Female Moral Reform Society
File:Coweles, Betsey Mix.jpg|
Portrait of Betsey Mix Cowles (1810-1876) from the 1909 edition of Henry Howe's "Historical Collection of Ohio." She was known for her contributions to education, abolitionism, and women's rights in Ohio.
During the nineteenth century, many women joined charitable organizations. These groups allowed women to expand their roles in American life without challenging society's expectations for women. During this era, many people believed that women should be homemakers, but increasingly, women joined reform organizations, hoping to enhance moral values in their fellow Americans. The Female Moral Reform Society was one such organization. The Society existed across the United States. Ohio women founded several chapters at the local level in the 1830s.
One of the most successful chapters of the Female Moral Reform Society was founded in Oberlin, Ohio, in 1835. Ultimately, the Oberlin group became the fourth largest chapter in the country. Its success was based on its recruitment of women students from nearby Oberlin College. Many of the students were concerned that if they did not join they would be viewed as having low morals. Oberlin's chapter of the Society, like others, stressed the importance of its member's behavior and standards of dress. Members agreed not to do anything that might have a negative effect on their reputation or corrupt their morals, such as dancing or reading novels.
The various Ohio chapters of the Society met in Cleveland in 1840 to agree on goals. In the early 1840s, the Female Moral Reform Society in Ohio focused on issues such as temperance and legal reform. In 1842, the Society submitted petitions to the Ohio legislature demanding that politicians make adultery a crime punishable with prison time. State legislators subsequently voted against the bill.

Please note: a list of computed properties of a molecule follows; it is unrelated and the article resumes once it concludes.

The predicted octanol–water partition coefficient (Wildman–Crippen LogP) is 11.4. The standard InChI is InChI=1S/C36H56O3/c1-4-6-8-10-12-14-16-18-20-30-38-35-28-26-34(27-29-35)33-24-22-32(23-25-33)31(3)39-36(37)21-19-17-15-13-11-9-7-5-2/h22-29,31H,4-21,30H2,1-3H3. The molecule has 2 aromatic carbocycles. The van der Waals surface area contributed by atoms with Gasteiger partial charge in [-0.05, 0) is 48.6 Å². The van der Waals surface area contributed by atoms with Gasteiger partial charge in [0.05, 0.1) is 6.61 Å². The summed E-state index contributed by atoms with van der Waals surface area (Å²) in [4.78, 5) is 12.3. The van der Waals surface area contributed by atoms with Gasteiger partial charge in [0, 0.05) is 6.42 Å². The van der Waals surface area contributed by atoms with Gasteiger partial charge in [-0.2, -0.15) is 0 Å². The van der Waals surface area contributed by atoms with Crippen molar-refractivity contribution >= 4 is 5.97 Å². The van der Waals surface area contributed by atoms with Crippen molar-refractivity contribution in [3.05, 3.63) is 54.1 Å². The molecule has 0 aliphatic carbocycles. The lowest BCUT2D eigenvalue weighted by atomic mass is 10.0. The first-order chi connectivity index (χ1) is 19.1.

In the 1850s and 1860s, membership in the Female Moral Reform Society declined. Women were drawn into a number of other organizations, such as local benevolent associations. During the Civil War, the society disappeared entirely as women participated in organizations that provided aid for troops and their families.
While the Female Moral Reform Society only lasted approximately thirty years, the organization's impact was immense. It was one of the first national organizations for women. It allowed women to escape the private sphere and to play a role in the public sphere. The group united many women together and helped convince them to play an active role in bettering the United States. Many of the Female Moral Reform Society's members eventually became active in the women's rights movement, the abolitionist movement, the temperance movement, and other attempts to reform America. This organization helped show both men and women that women could and should play an active role in American life.
- Booth, Stephane Elise. Buckeye Women: The History of Ohio's Daughters. Athens: Ohio University Press, 2001.
- Roseboom, Eugene H. The Civil War Era: 1850-1873. Columbus: Ohio State Archaeological and Historical Society, 1944.
- Weisenburger, Francis P. The Passing of the Frontier: 1825-1850. Columbus: Ohio State Archaeological and Historical Society, 1941.